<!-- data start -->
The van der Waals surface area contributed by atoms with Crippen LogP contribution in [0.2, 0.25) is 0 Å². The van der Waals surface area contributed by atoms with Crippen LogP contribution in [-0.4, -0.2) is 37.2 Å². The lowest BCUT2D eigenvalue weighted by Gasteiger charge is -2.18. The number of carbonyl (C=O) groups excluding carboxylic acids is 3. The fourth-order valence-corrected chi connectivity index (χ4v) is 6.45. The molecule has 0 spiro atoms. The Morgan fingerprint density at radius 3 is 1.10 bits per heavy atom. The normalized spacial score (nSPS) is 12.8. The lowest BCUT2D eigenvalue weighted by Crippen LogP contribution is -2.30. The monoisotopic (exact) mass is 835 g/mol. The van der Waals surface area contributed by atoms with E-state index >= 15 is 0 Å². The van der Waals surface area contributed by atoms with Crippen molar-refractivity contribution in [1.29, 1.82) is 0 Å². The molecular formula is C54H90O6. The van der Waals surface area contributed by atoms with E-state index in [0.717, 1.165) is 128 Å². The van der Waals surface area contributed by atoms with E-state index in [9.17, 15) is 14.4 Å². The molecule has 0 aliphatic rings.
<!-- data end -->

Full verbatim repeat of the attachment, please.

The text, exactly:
The van der Waals surface area contributed by atoms with Crippen LogP contribution in [0.2, 0.25) is 0 Å². The van der Waals surface area contributed by atoms with Crippen LogP contribution in [-0.4, -0.2) is 37.2 Å². The lowest BCUT2D eigenvalue weighted by Gasteiger charge is -2.18. The number of carbonyl (C=O) groups excluding carboxylic acids is 3. The fourth-order valence-corrected chi connectivity index (χ4v) is 6.45. The molecule has 0 spiro atoms. The Morgan fingerprint density at radius 3 is 1.10 bits per heavy atom. The normalized spacial score (nSPS) is 12.8. The lowest BCUT2D eigenvalue weighted by Crippen LogP contribution is -2.30. The monoisotopic (exact) mass is 835 g/mol. The van der Waals surface area contributed by atoms with E-state index >= 15 is 0 Å². The van der Waals surface area contributed by atoms with Crippen molar-refractivity contribution in [1.29, 1.82) is 0 Å². The molecular formula is C54H90O6. The van der Waals surface area contributed by atoms with E-state index in [0.717, 1.165) is 128 Å². The van der Waals surface area contributed by atoms with E-state index in [9.17, 15) is 14.4 Å². The molecule has 0 aliphatic rings.